Nenagh Kemp, a psychologist at the University of Tasmania, told Australian Geographic her theories behind why Australians use these shortened words so often. Her theory is that Australians use them as a way of coming across as more friendly and less pretentious.
Australians sure do like those brekkies, barbies, and mozzies. We're not talking about "actual" mozzies here. We're defo (definitely) talking about words — and Aussies can't seem to get enough of these shortened words. Some say we're lazy for clipping them.
For most Australian English speakers, the '-ie' suffix is a natural part of the language. Unlike similar diminutives in international English, for example 'birdie' or 'doggie', the '-ie' suffix in Australian English serves as a marker of informality – providing speakers with a shared code of familiarity and solidarity.
O's and Ee's – The Suffixes of Slang
Arvo: Meaning 'afternoon'. The initial arv sound in 'afternoon' is abbreviated and an 'o' is added to round off this colloquialism.
The word bogan attracts negative attention online towards Anglo-Australians, and consequently boganbroadcast is actively campaigning to reclaim the term in a positive way.
Australian slang is not dying, it's making its way up in the world.
Aussie Slang Words For Women:
Chick. Woman. Lady. Bird.
Contributor's comments: "But" at the end of a sentence is used in Sydney where it is the same as putting "but" at the beginning of a sentence. Thus "But I didn't do it!" is the same as saying "I didn't do it, but!"
People from Australia call their homeland “Oz;” a phonetic abbreviation of the country's name, which also harkens to the magical land from L. Frank Baum's fantasy tale.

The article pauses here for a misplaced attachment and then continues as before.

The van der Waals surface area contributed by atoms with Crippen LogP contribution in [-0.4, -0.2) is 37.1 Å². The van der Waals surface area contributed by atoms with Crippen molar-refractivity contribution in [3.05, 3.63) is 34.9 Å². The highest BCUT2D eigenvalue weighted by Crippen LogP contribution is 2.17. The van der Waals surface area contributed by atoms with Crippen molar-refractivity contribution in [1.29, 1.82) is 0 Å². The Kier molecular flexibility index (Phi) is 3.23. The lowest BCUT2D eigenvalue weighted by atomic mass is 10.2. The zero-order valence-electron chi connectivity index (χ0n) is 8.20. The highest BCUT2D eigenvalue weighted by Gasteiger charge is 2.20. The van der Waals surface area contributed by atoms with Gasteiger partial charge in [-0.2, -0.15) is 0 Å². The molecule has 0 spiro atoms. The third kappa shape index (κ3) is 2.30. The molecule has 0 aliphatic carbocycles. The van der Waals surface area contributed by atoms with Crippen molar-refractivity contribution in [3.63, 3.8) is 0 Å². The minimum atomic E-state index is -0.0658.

Am also enjoying the abbreviate-everything Aussie slang. Exxy = expensive Dimmies = dim sum Goey = Meth/speed.
Chookas! It's a uniquely Australian expression which dancers and performers say to one another backstage just as the performance is about to begin. It loosely translates as break a leg or good luck, but the origins of the word are rarely thought about as it has passed into everyday language.
Australian English can be described as a new dialect that developed as a result of contact between people who spoke different, mutually intelligible, varieties of English. The very early form of Australian English would have been first spoken by the children of the colonists born into the early colony in Sydney.
Lippy – lipstick. Lollies – the same as lollipops.
These two words have the same meaning, with the only difference being in the places where the words are used. The term 'petrol' is used in UK, Australia, India and a few other places, while 'gasoline' or 'gas for short' is used in the United States.
'Haitch' (the thinking goes) has no place in proper Australian English: it's a feature of some varieties of Irish English, was brought to Australia by Irish Catholic educators in the mid-19th and early-20th centuries, and serves as a marker of Irish Catholic education.
Cut snake (Mad as a): this is an extremely Australian way to say that someone is very angry. Dag: another word for a nerd or geek.
In Australia, "biscuits" are what Americans call "cookies," and these traditional treats date back to World War I.
Some people in Britain and Australia refer to their main evening meal as "tea" rather than "dinner" or "supper", but generally, with the exception of Scotland and Northern England, "tea" refers to a light meal or a snack.
Residents of Victoria and South Australia call the large sized beer a “pint,” while in all other states it's called a “schooner” (pronounced “skooner”).
While some Australian speakers would pronounce “no” as a diphthong, starting on “oh” as in dog and ending on “oo” as in put, others begin with an unstressed “a” (the sound at the end of the word “sofa”), then move to the “oh” and then “oo”.
Oi /ɔɪ/ is an interjection used in various varieties of the English language, particularly Australian English, British English, Indian English, Irish English, New Zealand English, and South African English, as well as non-English languages such as Chinese, Tagalog, Tamil, Hindi/Urdu, Japanese, and Portuguese to get the ...
Munted (mun-ted) / Drunk.
In an interview on Triple J radio, Koby Abberton pointed out that "Bra" is a reference to the gang's suburb, Maroubra, and partly after the street slang for brother. Some members of the gang tattoo "My Brother's Keeper" across the front of their chest, "Bra Boys" and Maroubra's postcode "2035" on their backs.
Aussie Word of the Week
Unco or The Man from Unco means awkward or clumsy. Typically used by schoolkids, unco is a shortened version of uncoordinated.